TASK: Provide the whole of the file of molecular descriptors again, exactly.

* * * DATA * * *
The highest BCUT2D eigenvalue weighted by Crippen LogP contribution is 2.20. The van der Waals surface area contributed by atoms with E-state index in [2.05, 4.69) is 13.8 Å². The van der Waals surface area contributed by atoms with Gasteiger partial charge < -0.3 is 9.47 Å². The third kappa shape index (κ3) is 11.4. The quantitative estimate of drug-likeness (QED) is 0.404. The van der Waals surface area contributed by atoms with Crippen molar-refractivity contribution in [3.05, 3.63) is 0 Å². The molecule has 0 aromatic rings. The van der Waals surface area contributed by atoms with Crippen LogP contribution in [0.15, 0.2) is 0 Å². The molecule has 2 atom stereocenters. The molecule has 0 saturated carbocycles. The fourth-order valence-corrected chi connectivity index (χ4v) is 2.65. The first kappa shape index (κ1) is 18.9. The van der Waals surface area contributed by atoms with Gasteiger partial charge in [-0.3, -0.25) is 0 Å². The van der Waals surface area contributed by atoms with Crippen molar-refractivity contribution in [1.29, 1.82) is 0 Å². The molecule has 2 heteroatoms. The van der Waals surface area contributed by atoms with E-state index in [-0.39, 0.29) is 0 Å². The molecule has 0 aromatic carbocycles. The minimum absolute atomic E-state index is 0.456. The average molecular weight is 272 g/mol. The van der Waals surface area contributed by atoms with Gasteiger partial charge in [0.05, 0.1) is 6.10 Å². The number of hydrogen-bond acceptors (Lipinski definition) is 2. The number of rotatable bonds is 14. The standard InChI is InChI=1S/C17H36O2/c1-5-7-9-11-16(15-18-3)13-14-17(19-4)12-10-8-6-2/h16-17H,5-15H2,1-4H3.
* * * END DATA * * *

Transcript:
The highest BCUT2D eigenvalue weighted by Crippen LogP contribution is 2.20. The van der Waals surface area contributed by atoms with E-state index in [2.05, 4.69) is 13.8 Å². The van der Waals surface area contributed by atoms with Gasteiger partial charge < -0.3 is 9.47 Å². The third kappa shape index (κ3) is 11.4. The quantitative estimate of drug-likeness (QED) is 0.404. The van der Waals surface area contributed by atoms with Crippen molar-refractivity contribution in [3.05, 3.63) is 0 Å². The molecule has 0 aromatic rings. The van der Waals surface area contributed by atoms with Crippen LogP contribution in [0.15, 0.2) is 0 Å². The molecule has 2 atom stereocenters. The molecule has 0 saturated carbocycles. The fourth-order valence-corrected chi connectivity index (χ4v) is 2.65. The first kappa shape index (κ1) is 18.9. The van der Waals surface area contributed by atoms with Gasteiger partial charge in [-0.3, -0.25) is 0 Å². The van der Waals surface area contributed by atoms with Crippen molar-refractivity contribution in [1.29, 1.82) is 0 Å². The molecule has 2 heteroatoms. The van der Waals surface area contributed by atoms with E-state index in [-0.39, 0.29) is 0 Å². The molecule has 0 aromatic carbocycles. The minimum absolute atomic E-state index is 0.456. The average molecular weight is 272 g/mol. The van der Waals surface area contributed by atoms with Gasteiger partial charge in [0.05, 0.1) is 6.10 Å². The number of hydrogen-bond acceptors (Lipinski definition) is 2. The number of rotatable bonds is 14. The standard InChI is InChI=1S/C17H36O2/c1-5-7-9-11-16(15-18-3)13-14-17(19-4)12-10-8-6-2/h16-17H,5-15H2,1-4H3.